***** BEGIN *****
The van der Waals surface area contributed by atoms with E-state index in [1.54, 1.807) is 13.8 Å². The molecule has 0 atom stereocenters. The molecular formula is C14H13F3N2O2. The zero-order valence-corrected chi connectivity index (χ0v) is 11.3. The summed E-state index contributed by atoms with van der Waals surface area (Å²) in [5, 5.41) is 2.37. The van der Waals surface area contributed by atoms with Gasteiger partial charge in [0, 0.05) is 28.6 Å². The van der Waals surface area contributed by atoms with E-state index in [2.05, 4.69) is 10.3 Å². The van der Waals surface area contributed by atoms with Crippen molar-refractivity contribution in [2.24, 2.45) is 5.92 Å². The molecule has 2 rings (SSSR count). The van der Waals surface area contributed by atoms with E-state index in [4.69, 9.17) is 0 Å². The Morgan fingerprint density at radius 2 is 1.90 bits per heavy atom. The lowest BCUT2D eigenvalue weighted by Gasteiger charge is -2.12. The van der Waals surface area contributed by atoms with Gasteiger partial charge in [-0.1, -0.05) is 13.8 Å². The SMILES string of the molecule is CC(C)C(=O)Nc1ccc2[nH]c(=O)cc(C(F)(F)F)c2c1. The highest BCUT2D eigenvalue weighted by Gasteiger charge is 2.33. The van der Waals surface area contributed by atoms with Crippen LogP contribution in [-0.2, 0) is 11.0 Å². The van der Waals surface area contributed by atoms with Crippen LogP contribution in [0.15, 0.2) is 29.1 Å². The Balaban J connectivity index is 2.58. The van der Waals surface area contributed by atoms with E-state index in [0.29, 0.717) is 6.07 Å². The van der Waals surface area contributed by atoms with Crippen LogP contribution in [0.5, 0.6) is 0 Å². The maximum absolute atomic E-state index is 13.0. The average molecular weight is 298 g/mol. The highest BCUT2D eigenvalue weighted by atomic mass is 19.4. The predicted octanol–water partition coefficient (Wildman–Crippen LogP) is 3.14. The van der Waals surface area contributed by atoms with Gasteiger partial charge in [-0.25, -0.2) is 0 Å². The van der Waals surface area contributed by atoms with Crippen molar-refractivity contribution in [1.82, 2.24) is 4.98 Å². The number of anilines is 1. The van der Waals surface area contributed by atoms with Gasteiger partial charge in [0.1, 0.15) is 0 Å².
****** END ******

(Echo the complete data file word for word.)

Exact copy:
The van der Waals surface area contributed by atoms with E-state index in [1.54, 1.807) is 13.8 Å². The molecule has 0 atom stereocenters. The molecular formula is C14H13F3N2O2. The zero-order valence-corrected chi connectivity index (χ0v) is 11.3. The summed E-state index contributed by atoms with van der Waals surface area (Å²) in [5, 5.41) is 2.37. The van der Waals surface area contributed by atoms with Gasteiger partial charge in [0, 0.05) is 28.6 Å². The van der Waals surface area contributed by atoms with E-state index in [2.05, 4.69) is 10.3 Å². The van der Waals surface area contributed by atoms with Crippen molar-refractivity contribution in [2.24, 2.45) is 5.92 Å². The molecule has 2 rings (SSSR count). The van der Waals surface area contributed by atoms with E-state index in [4.69, 9.17) is 0 Å². The Morgan fingerprint density at radius 2 is 1.90 bits per heavy atom. The lowest BCUT2D eigenvalue weighted by Gasteiger charge is -2.12. The van der Waals surface area contributed by atoms with Gasteiger partial charge in [-0.1, -0.05) is 13.8 Å². The SMILES string of the molecule is CC(C)C(=O)Nc1ccc2[nH]c(=O)cc(C(F)(F)F)c2c1. The highest BCUT2D eigenvalue weighted by Gasteiger charge is 2.33. The van der Waals surface area contributed by atoms with Crippen LogP contribution in [-0.2, 0) is 11.0 Å². The van der Waals surface area contributed by atoms with Crippen LogP contribution in [0.15, 0.2) is 29.1 Å². The Balaban J connectivity index is 2.58. The van der Waals surface area contributed by atoms with E-state index in [0.29, 0.717) is 6.07 Å². The van der Waals surface area contributed by atoms with Crippen LogP contribution in [0.5, 0.6) is 0 Å². The maximum absolute atomic E-state index is 13.0. The average molecular weight is 298 g/mol. The highest BCUT2D eigenvalue weighted by atomic mass is 19.4. The predicted octanol–water partition coefficient (Wildman–Crippen LogP) is 3.14. The van der Waals surface area contributed by atoms with Gasteiger partial charge in [-0.25, -0.2) is 0 Å². The van der Waals surface area contributed by atoms with Crippen molar-refractivity contribution in [1.82, 2.24) is 4.98 Å². The number of anilines is 1. The van der Waals surface area contributed by atoms with Gasteiger partial charge in [0.1, 0.15) is 0 Å².